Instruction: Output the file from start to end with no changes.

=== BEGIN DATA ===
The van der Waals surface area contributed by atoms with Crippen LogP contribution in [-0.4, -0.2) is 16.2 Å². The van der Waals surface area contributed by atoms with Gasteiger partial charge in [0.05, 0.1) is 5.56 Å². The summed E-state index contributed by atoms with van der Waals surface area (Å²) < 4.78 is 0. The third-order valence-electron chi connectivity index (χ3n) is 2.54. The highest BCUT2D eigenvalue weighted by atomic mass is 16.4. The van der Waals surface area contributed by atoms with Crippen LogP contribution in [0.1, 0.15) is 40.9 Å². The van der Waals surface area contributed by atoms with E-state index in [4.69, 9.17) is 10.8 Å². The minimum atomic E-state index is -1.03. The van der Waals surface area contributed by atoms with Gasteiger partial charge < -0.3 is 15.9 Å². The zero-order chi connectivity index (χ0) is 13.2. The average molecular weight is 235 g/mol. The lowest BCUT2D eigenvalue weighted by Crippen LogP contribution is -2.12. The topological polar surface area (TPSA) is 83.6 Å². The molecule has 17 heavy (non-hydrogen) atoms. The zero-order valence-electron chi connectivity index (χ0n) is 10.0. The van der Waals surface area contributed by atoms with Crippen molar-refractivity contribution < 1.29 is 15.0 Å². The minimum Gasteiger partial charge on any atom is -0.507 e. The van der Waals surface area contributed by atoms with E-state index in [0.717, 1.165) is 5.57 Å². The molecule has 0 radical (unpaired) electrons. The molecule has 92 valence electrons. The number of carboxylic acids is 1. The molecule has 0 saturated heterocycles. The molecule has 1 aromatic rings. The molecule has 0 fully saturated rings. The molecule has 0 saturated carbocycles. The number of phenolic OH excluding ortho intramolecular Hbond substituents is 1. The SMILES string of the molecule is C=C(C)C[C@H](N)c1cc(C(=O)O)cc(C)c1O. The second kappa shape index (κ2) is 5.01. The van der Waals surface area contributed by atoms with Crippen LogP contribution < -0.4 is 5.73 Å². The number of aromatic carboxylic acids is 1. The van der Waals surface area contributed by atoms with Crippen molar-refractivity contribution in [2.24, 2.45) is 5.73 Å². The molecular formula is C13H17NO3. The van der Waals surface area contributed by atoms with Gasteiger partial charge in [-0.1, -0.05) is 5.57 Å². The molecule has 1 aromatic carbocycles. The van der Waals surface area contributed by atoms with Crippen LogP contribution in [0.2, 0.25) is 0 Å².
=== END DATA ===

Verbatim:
The van der Waals surface area contributed by atoms with Crippen LogP contribution in [-0.4, -0.2) is 16.2 Å². The van der Waals surface area contributed by atoms with Gasteiger partial charge in [0.05, 0.1) is 5.56 Å². The summed E-state index contributed by atoms with van der Waals surface area (Å²) < 4.78 is 0. The third-order valence-electron chi connectivity index (χ3n) is 2.54. The highest BCUT2D eigenvalue weighted by atomic mass is 16.4. The van der Waals surface area contributed by atoms with Crippen LogP contribution in [0.1, 0.15) is 40.9 Å². The van der Waals surface area contributed by atoms with E-state index in [4.69, 9.17) is 10.8 Å². The minimum atomic E-state index is -1.03. The van der Waals surface area contributed by atoms with Gasteiger partial charge < -0.3 is 15.9 Å². The zero-order chi connectivity index (χ0) is 13.2. The average molecular weight is 235 g/mol. The lowest BCUT2D eigenvalue weighted by Crippen LogP contribution is -2.12. The topological polar surface area (TPSA) is 83.6 Å². The molecule has 17 heavy (non-hydrogen) atoms. The zero-order valence-electron chi connectivity index (χ0n) is 10.0. The van der Waals surface area contributed by atoms with Crippen molar-refractivity contribution < 1.29 is 15.0 Å². The minimum Gasteiger partial charge on any atom is -0.507 e. The van der Waals surface area contributed by atoms with E-state index in [0.717, 1.165) is 5.57 Å². The molecule has 0 radical (unpaired) electrons. The molecule has 92 valence electrons. The number of carboxylic acids is 1. The molecule has 0 saturated heterocycles. The molecule has 1 aromatic rings. The molecule has 0 fully saturated rings. The molecule has 0 saturated carbocycles. The number of phenolic OH excluding ortho intramolecular Hbond substituents is 1. The SMILES string of the molecule is C=C(C)C[C@H](N)c1cc(C(=O)O)cc(C)c1O. The second kappa shape index (κ2) is 5.01. The van der Waals surface area contributed by atoms with Crippen LogP contribution < -0.4 is 5.73 Å². The number of aromatic carboxylic acids is 1. The van der Waals surface area contributed by atoms with Crippen molar-refractivity contribution in [2.24, 2.45) is 5.73 Å². The molecular formula is C13H17NO3. The van der Waals surface area contributed by atoms with Gasteiger partial charge in [-0.1, -0.05) is 5.57 Å². The molecule has 1 aromatic carbocycles. The van der Waals surface area contributed by atoms with Crippen LogP contribution in [0.2, 0.25) is 0 Å².